Cameron Wilson
Photo:Vincent Lim

Chor Leoni
Christmas with Chor Leoni

When & Where December 15 at 7:30pm, December 16 at 11 am, 2 pm & 5 pm , December 18 at 5pm and 8 pm| St. Andrew's Wesley United Church

Conductor Erick Lichte

Reviewer Elizabeth Paterson

Chor Leoni's Christmas program provided a welcome hour of calm in a hectic season. Performing at St. Andrew's Wesley, the choir processed up the side aisles and settled into the aisles and transepts for their opening number. A constant, humming drone grounded the melodies, filling the church and surrounding the audience with heavenly sound. Erick Lichte's "To Hear the Angels Sing" proposes new ways of listening to familiar carols. A boisterous, shanty-like version of "I Saw Three Ships" followed in lively contrast. Ed. Henderson's arrangement is full of jollity with jaunty, glinting breakers of song. Celtic notes and downward falling passages ring the changes.

Don Macdonald, Chor Leoni’s composer in residence, has composed a work of gorgeous imagination. “A Fantasy of Carols” is a medley of well-known European carols sung by the choir while harp (Vivian Chen), violin (Cameron Wilson) and piano (Tina Chang) weave inventive, improvisatory ideas an incantatory charm around them.

Turning to North America, "Hail Mary" is an arrangement of the spiritual "Mary had a baby" by 20th century composer William Dawson. Alternately sweet and stirring, it was beautifully sung by a small a cappella group. Malcolm Dalglish's "Star in the East" followed, arrangements of Appalachian carols, which again varied between tender yearning and rousing encouragement with an exquisite tenor solo sung by Keith Sinclair..

"Star of Wonder" by Terre Roche is a delicate gem. Unconventional - a shepherdess, not a king, questions a star rather than angels - unaccompanied and mysterious it speaks of a quest for that ineffable thing that is at the heart of Christmas.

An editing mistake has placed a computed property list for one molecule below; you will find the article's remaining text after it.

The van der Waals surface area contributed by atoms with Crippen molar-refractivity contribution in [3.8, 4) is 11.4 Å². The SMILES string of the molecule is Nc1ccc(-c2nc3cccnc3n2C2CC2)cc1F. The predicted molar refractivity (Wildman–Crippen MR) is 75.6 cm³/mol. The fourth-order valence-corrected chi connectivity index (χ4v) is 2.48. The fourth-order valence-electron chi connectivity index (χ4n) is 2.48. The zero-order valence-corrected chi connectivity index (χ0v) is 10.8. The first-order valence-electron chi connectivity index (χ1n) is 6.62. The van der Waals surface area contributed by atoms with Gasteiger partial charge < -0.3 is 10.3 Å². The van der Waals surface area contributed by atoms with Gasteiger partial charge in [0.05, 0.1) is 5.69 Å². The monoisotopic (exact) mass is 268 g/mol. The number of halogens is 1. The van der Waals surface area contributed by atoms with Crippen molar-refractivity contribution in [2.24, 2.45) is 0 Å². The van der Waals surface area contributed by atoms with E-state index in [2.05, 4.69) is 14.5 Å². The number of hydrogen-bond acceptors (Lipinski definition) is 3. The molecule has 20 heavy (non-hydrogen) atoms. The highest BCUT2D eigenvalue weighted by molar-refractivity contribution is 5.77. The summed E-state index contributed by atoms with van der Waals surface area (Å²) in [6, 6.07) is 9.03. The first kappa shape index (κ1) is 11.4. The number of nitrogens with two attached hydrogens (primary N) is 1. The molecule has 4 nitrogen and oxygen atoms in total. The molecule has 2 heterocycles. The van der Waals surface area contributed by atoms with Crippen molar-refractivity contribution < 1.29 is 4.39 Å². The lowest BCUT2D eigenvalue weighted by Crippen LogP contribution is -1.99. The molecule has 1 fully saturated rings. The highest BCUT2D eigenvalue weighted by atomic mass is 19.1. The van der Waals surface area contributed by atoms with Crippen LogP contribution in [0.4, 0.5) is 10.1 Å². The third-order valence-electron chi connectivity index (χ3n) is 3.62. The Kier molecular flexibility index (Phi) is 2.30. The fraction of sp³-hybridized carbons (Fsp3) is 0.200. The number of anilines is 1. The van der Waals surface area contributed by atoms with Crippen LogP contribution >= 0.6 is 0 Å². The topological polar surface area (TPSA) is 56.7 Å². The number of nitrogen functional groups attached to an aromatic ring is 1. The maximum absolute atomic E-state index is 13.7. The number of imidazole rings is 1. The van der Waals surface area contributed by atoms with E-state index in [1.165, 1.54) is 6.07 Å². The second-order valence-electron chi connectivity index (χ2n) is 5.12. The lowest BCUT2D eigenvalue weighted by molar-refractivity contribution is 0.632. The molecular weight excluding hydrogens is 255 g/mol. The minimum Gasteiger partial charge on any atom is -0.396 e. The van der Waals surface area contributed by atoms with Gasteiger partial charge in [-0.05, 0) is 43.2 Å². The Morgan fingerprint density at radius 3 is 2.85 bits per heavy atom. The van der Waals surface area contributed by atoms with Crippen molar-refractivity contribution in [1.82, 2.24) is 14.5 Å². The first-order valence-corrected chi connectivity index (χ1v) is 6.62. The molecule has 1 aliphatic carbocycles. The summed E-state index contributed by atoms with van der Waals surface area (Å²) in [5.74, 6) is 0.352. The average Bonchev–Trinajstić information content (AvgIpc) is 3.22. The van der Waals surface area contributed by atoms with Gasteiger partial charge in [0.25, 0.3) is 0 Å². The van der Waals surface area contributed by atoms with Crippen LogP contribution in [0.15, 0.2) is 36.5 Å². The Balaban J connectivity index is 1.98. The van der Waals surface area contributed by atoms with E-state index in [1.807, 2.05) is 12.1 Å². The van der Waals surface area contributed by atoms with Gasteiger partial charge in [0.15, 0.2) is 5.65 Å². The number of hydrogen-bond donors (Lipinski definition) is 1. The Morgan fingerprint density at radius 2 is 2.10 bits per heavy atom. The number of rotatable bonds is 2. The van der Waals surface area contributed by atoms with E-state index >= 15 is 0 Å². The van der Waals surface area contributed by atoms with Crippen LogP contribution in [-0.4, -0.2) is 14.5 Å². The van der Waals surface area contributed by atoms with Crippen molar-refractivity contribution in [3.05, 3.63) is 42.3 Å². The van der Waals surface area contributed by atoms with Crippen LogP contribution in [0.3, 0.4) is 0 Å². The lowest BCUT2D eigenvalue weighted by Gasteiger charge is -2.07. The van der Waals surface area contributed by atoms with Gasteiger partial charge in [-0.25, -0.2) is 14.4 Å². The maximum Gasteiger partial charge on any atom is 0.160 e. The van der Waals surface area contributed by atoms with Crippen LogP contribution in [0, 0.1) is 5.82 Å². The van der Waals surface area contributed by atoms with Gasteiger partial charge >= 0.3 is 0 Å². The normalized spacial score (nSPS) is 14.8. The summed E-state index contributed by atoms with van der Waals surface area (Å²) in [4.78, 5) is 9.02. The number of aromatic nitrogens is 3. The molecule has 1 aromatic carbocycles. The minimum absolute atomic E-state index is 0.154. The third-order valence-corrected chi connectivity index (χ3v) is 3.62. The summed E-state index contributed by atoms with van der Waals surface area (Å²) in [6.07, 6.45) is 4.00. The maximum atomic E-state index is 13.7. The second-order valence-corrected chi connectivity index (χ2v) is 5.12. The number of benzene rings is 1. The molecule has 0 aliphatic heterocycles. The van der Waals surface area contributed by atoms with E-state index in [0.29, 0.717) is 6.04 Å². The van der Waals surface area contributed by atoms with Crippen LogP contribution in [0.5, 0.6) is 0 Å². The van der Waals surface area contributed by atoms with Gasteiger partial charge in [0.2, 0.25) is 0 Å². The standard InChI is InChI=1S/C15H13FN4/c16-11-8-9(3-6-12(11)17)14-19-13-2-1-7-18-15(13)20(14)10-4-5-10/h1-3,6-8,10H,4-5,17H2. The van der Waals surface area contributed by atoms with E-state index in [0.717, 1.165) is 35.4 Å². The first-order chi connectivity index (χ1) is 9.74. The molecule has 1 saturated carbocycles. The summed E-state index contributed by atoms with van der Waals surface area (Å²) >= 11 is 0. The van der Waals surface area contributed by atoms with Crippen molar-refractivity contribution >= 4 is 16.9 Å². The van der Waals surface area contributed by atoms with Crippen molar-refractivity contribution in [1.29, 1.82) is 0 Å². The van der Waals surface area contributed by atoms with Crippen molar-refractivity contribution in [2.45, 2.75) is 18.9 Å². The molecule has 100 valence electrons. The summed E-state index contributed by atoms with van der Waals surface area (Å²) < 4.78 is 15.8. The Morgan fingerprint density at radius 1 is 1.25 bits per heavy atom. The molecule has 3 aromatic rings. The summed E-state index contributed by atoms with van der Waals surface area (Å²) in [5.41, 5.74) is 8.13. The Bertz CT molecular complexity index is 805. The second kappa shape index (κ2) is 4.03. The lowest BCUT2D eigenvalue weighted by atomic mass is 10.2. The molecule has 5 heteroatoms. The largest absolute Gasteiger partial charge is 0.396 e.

Equally unconventional, Cameron Wilson’s “A Midnight Clear” is a deconstruction and rebuilding of the well-known 19th century carol. Re-forming the text into 3 sections, Mystery, The Message and A Hoedown of Hope, Wilson has written new music scored for piano, harp, guitar (Keith Sinclair), percussion (Michael Soderlin), violin and choir. The original text, in verses not always sung today speaking of wars, poverty and oppression, as well as hope and peace, is well served by Wilson’s moving and rich interpretation. Perhaps most surprising is the final movement of hope and joy expressed in dancing, country-style fiddle music.

A flowing harp and lilting piano are companions to the choir in Ola Gjeilo's lyrical "New Year's Carol" which reminds us that after darkness whether spiritual or seasonal, spring and sunshine will come and life will go on. As with" A Midnight Clear" and "Auld Lang Syne", the poet's name was not given in the program.

A somewhat riotous arrangement of "Auld Lang Syne" by Licht and Wilson saw some choir members dancing at the back and others flat on the floor. Rallying from this ceilidh-inspired mayhem with its Barbie-pink lighting, the choir recovered its dignity. Now bearing candles, they moved through the church again into the aisles and transepts to sing "Silent Night" with the audience.

Lighting by Brad Trenaman flooded the choir with ever-changing colours. At my 11 am performance, music books occasionally flashed as they caught the light.


© 2023 Elizabeth Paterson